Editor's note: Peter Bergen is the director of the national security studies program at the New America Foundation in Washington; a fellow at New York University's Center on Law and Security; and CNN's national security analyst. He is the author of the new book, "The Longest War: The Enduring Conflict between America and Al-Qaeda."
(CNN) -- A critique of the U.S. involvement in the military intervention in Libya that will no doubt be common in coming days is that the Obama administration is making a large error by embarking on a war with a third Muslim country, as if reversing Moammar Gadhafi's momentum against the rebels will be a rerun of the debacle of the war against Saddam Hussein.
A further element of this view is that -- whatever the outcome of the Libyan intervention -- the United States' standing in the Islamic world will once again be severely damaged by an attack on a Muslim nation.
There are, of course, some real similarities between Hussein and Gadhafi -- both ruthless and erratic dictators of oil-rich regimes who fought bloody wars with their neighbors, brutalized their own populations, sought weapons of mass destruction, and sired some equally unattractive sons and heirs.
The déjà vu quality of the Libyan situation may help account for recent polls taken before the intervention which found that while Americans were either split or slightly in favor of imposing a no-fly zone over Libya, most were opposed to stronger U.S. military action.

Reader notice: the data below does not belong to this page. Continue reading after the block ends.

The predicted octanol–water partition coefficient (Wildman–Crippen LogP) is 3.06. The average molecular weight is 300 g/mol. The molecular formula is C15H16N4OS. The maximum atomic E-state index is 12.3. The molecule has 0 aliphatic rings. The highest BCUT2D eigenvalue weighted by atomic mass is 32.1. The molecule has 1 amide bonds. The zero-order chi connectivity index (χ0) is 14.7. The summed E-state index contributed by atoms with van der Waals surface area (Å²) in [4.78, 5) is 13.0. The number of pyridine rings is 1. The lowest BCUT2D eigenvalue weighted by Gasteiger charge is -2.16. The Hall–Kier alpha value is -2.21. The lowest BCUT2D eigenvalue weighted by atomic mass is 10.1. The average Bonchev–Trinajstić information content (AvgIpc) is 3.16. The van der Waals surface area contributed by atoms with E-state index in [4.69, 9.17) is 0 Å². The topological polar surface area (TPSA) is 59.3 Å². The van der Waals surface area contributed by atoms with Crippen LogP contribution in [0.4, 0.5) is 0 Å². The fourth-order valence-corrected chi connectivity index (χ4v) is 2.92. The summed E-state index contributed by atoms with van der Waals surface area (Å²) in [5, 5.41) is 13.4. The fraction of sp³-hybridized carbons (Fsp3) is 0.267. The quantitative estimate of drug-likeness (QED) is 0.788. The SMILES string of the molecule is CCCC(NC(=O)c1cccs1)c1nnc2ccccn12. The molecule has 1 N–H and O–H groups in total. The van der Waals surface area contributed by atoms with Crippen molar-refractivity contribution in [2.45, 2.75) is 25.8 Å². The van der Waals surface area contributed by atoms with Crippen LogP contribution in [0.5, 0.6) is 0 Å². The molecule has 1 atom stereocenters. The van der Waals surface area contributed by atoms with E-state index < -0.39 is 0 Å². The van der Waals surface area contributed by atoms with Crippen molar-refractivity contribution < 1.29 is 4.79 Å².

But the military intervention that President Obama authorized against Libya on Saturday -- eight years to the day after President George W. Bush announced the commencement of "Operation Iraqi Freedom" -- is a quite different operation than the 2003 invasion of Iraq.
Beyond the obvious difference that Obama has not authorized the use of U.S. ground forces in Libya, there are several other differences to consider:
First, the Obama administration was handed a gift by the Arab League, which in its more than six-decade history has garnered a well-earned reputation as a feckless talking shop, but unusually took a stand one week ago by endorsing a no-fly zone over Libya.
That endorsement put the Arab League way out in front of the Obama administration, which was then dithering about whether to do anything of substance to help the rebels fighting Gadhafi.
The unexpected action by the Arab League gave the administration the impetus and diplomatic cover to then go to the United Nations Security Council to secure a broad resolution endorsing not only a no-fly zone, but also allowing member states to "take all necessary measures" to protect civilians in Libya.
This U.N. resolution is reminiscent of the one that President George H.W. Bush secured in November 1990, which gave Iraq six weeks to withdraw from Kuwait following Hussein's invasion of that country. The U.N. resolution in 1990 similarly empowered states to use "all necessary means" to force Iraq out of Kuwait if Hussein ignored the deadline.
The similarities do not end there. The coalition that massed to drive Hussein out of Kuwait involved significant forces from major Muslim countries such as Saudi Arabia and Pakistan. So too the Libyan no-fly zone will be enforced by Qatar, along with western powers such as France and the U.K.